Contemporary discussions in philosophy of mind have largely been shaped by physicalism, the doctrine that all phenomena are ultimately physical. Here, Jaegwon Kim presents the most comprehensive and systematic presentation yet of his influential ideas on the mind-body problem. He seeks to determine, after half a century of debate: What kind of (or "how much") physicalism can we lay claim to? He begins by laying out mental causation and consciousness as the two principal challenges to contemporary physicalism. How can minds exercise their causal powers in a physical world? Is a physicalist account of consciousness possible? The book's starting point is the "supervenience" argument (sometimes called the "exclusion" argument), which Kim reformulates in an extended defense. This argument shows that the contemporary physicalist faces a stark choice between reductionism (the idea that mental phenomena are physically reducible) and epiphenomenalism (the view that mental phenomena are causally impotent). Along the way, Kim presents a novel argument showing that Cartesian substance dualism offers no help with mental causation.
Mind-body reduction, therefore, is required to save mental causation. But are minds physically reducible? Kim argues that all but one type of mental phenomena are reducible, including intentional mental phenomena, such as beliefs and desires. The apparent exceptions are the intrinsic, felt qualities of conscious experiences ("qualia"). Kim argues, however, that certain relational properties of qualia, in particular their similarities and differences, are behaviorally manifest and hence in principle reducible, and that it is these relational properties of qualia that are central to their cognitive roles. The causal efficacy of qualia, therefore, is not entirely lost. According to Kim, then, while physicalism is not the whole truth, it is the truth near enough.
Jaegwon Kim is William Herbert Perry Faunce Professor of Philosophy at Brown University. His previous books include "Mind in a Physical World, Philosophy of Mind," and "Supervenience and Mind".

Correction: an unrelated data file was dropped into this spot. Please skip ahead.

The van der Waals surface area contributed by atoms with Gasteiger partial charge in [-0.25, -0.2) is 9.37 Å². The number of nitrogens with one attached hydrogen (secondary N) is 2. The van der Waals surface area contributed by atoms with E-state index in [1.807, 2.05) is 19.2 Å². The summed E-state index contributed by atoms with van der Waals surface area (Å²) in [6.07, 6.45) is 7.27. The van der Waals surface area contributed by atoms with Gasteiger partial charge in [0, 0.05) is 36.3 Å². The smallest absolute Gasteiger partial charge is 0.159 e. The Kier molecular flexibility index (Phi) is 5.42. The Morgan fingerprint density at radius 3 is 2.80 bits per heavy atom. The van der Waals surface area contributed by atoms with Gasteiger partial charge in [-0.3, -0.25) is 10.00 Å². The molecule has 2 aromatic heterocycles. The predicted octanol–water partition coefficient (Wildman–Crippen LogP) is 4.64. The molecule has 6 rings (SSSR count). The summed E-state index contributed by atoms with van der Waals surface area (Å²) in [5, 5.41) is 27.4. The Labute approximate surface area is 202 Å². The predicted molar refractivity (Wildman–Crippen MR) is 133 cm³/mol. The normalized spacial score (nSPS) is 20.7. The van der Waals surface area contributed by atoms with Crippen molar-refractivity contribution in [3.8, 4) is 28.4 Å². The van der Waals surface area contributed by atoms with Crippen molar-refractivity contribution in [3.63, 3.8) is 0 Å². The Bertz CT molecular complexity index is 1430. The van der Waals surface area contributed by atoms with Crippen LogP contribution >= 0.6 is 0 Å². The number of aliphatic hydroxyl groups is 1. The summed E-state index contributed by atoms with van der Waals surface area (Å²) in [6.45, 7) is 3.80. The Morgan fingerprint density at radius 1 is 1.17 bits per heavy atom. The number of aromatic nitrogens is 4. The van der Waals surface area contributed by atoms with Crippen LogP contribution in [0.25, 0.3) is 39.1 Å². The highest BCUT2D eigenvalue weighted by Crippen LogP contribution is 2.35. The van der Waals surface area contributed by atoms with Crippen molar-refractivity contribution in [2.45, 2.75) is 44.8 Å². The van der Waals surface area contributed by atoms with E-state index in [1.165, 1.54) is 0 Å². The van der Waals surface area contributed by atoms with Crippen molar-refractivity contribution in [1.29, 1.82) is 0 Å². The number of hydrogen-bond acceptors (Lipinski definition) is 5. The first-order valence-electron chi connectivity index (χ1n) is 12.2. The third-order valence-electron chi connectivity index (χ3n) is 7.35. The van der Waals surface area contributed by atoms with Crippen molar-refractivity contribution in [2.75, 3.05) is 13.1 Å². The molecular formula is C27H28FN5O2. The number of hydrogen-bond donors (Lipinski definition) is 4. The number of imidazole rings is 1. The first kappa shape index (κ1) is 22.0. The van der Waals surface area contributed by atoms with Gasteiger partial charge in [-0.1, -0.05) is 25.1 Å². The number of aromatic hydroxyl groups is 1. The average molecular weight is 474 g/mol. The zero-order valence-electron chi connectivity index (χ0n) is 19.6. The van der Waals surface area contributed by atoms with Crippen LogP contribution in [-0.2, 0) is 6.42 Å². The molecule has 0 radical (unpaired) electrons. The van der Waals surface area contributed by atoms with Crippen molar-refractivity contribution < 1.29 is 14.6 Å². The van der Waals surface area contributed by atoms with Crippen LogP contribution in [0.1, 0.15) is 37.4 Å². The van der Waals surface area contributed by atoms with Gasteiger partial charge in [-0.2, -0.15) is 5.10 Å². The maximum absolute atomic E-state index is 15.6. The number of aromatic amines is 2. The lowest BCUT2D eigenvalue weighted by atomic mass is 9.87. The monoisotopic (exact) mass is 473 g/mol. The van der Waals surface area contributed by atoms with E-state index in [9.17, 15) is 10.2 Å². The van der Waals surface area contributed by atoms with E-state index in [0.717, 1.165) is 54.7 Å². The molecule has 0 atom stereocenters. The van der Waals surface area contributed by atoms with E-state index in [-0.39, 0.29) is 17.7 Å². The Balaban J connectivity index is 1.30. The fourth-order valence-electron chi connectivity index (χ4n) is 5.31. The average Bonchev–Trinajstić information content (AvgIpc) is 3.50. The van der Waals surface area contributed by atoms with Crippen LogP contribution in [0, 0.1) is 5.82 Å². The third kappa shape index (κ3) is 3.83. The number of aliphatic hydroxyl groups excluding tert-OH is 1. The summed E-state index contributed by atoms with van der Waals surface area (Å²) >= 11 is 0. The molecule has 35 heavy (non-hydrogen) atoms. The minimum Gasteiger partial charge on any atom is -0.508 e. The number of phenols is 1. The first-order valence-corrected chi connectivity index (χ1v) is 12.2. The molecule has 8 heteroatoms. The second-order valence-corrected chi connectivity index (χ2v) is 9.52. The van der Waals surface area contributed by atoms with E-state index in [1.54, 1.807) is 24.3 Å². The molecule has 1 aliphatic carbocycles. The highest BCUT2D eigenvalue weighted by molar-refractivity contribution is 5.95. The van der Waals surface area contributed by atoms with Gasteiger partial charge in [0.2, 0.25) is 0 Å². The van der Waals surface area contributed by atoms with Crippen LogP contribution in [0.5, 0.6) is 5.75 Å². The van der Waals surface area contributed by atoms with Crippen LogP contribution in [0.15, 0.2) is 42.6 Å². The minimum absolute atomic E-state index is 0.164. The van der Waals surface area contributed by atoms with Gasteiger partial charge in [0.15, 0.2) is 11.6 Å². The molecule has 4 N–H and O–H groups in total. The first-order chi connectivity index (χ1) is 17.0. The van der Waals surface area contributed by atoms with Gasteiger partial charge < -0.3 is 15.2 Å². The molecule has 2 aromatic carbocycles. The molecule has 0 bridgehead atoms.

Preface xi Synopsis of the Arguments 1 CHAPTER 1: Mental Causation and Consciousness: Our Two Mind-Body Problems 7 Mental Causation and Consciousness 8 The Supervenience/Exclusion Argument 13 Can We Reduce Qualia? 22 The Two World-Knots 29 CHAPTER 2: The Supervenience Argument Motivated, Clarified, and Defended 32 Nonreductive Physicalism 33 The Fundamental Idea 36 The Supervenience Argument Refined and Clarified 39 Is Overdetermination an Option? 46 The Generalization Argument 52 Block's Causal Drainage Argument 57 CHAPTER 3: The Rejection of Immaterial Minds: A Causal Argument 70 Cartesian Dualism and Mental Causation 72 Causation and the "Pairing" Problem 78 Causality and Space 85 Why Not Locate Souls in Space? 88 Concluding Remarks 91 CHAPTER 4: Reduction, Reductive Explanation, and Closing the "Gap" 93 Reduction and Reductive Explanation 95 Bridge-Law Reduction and Functional Reduction 98 Explanatory Ascent and Constraint (R) 103 Functional Reduction and Reductive Explanation 108 Kripkean Identities and Reductive Explanation 113 Remarks about Block and Stalnaker's Proposal 117 CHAPTER 5: Explanatory Arguments for Type Physicalism and Why They Don't Work 121 Are There Positive Arguments for Type Physicalism? 123 Hill's and McLaughlin's Explanatory Argument 126 Do Psychoneural Identities Explain Psychoneural Correlations? 131 Block and Stalnaker's Explanatory Argument 139 Another Way of Looking at the Two Explanatory Arguments 146 CHAPTER 6: Physicalism, or Something Near Enough 149 Taking Stock 150 Physicalism at a Crossroads 156 Reducing Minds 161 Living with the Mental Residue 170 Where We Are at Last with the Mind-Body Problem 173 References 175 Index 181